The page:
In sermons, Rabbi Capers Funnye quotes from spirituals and the Talmud, from Abraham Joshua Heschel and from black nationalist Marcus Garvey.
It’s a preaching style well suited for Funnye’s role as the newly installed chief rabbi of the International Israelite Board of Rabbis — the main rabbinical body in the Hebrew Israelite community. And it works for him just as well as spiritual leader of Chicago’s Beth Shalom B’nai Zaken Ethiopian Hebrew Congregation.
Eschewed by mainstream Jewry, the Hebrew Israelites emerged in the early 20th century from elements of the American black community who identified with the biblical Israelites and began to observe Torah as they understood it. Funnye, who was installed in October, is uniquely placed to build bridges between the mainstream and his followers.
A cousin of Michelle Obama, Funnye, 63, found his way to the Israelite community while growing up in Chicago. He earned his rabbinic ordination from the movement’s Israelite Academy and then went on to receive his bachelor’s and master’s degrees from Chicago’s Spertus Institute for Jewish Learning and Leadership. Spertus opened mainstream doors for Funnye, who eventually went through an additional conversion in a Conservative beit din, or rabbinical court. He is also the first African American on the Chicago Board of Rabbis.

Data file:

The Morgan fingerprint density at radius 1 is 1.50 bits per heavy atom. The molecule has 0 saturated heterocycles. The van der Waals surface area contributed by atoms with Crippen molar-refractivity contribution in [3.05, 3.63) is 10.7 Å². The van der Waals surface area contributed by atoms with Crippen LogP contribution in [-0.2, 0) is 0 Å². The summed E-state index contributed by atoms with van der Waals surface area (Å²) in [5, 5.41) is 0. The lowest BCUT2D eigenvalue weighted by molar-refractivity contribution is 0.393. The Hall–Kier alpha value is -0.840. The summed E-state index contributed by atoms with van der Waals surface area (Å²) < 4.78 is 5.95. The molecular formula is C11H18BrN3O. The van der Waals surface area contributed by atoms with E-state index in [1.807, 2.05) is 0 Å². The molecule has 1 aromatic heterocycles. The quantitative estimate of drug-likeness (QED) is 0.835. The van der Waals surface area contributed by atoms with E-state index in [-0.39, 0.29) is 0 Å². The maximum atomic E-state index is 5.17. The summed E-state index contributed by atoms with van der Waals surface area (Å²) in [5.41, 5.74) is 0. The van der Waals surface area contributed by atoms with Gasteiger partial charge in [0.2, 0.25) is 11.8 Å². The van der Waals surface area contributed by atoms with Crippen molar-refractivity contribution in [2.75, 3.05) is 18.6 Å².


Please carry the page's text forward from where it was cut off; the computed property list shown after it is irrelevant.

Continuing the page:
But for Funnye, it’s never been about fitting in. “These are the types of Jews that we are,” Funnye told the Forward earlier this year. “But we do not seek to separate ourselves from Klal Yisrael [the whole of Israel]. We are a part of Klal Yisrael. Where there is a table we want to be included.”